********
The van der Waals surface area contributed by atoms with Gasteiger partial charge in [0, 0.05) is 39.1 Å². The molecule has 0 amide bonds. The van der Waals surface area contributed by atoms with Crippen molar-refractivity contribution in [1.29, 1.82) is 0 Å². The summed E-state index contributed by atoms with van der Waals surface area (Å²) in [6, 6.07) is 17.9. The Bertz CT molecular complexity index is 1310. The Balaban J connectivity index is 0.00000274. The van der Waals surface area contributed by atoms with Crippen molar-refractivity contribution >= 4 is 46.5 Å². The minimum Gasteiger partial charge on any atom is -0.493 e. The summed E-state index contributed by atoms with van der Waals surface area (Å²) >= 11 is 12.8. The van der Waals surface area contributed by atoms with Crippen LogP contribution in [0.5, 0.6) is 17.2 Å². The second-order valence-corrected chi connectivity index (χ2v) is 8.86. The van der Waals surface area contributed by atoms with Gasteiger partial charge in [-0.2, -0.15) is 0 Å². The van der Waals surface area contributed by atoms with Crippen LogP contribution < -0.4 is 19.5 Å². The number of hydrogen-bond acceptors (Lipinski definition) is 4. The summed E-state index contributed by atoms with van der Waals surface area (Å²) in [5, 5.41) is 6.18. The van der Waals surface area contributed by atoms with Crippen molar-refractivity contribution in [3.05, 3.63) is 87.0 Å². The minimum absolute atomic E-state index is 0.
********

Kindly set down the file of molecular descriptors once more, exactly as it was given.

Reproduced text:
The van der Waals surface area contributed by atoms with Gasteiger partial charge in [0, 0.05) is 39.1 Å². The molecule has 0 amide bonds. The van der Waals surface area contributed by atoms with Crippen molar-refractivity contribution in [1.29, 1.82) is 0 Å². The summed E-state index contributed by atoms with van der Waals surface area (Å²) in [6, 6.07) is 17.9. The Bertz CT molecular complexity index is 1310. The Balaban J connectivity index is 0.00000274. The van der Waals surface area contributed by atoms with Crippen molar-refractivity contribution >= 4 is 46.5 Å². The minimum Gasteiger partial charge on any atom is -0.493 e. The summed E-state index contributed by atoms with van der Waals surface area (Å²) >= 11 is 12.8. The van der Waals surface area contributed by atoms with Crippen LogP contribution in [0.5, 0.6) is 17.2 Å². The second-order valence-corrected chi connectivity index (χ2v) is 8.86. The van der Waals surface area contributed by atoms with Gasteiger partial charge in [-0.2, -0.15) is 0 Å². The van der Waals surface area contributed by atoms with Crippen LogP contribution < -0.4 is 19.5 Å². The number of hydrogen-bond acceptors (Lipinski definition) is 4. The summed E-state index contributed by atoms with van der Waals surface area (Å²) in [5, 5.41) is 6.18. The van der Waals surface area contributed by atoms with Crippen molar-refractivity contribution in [3.05, 3.63) is 87.0 Å². The minimum absolute atomic E-state index is 0.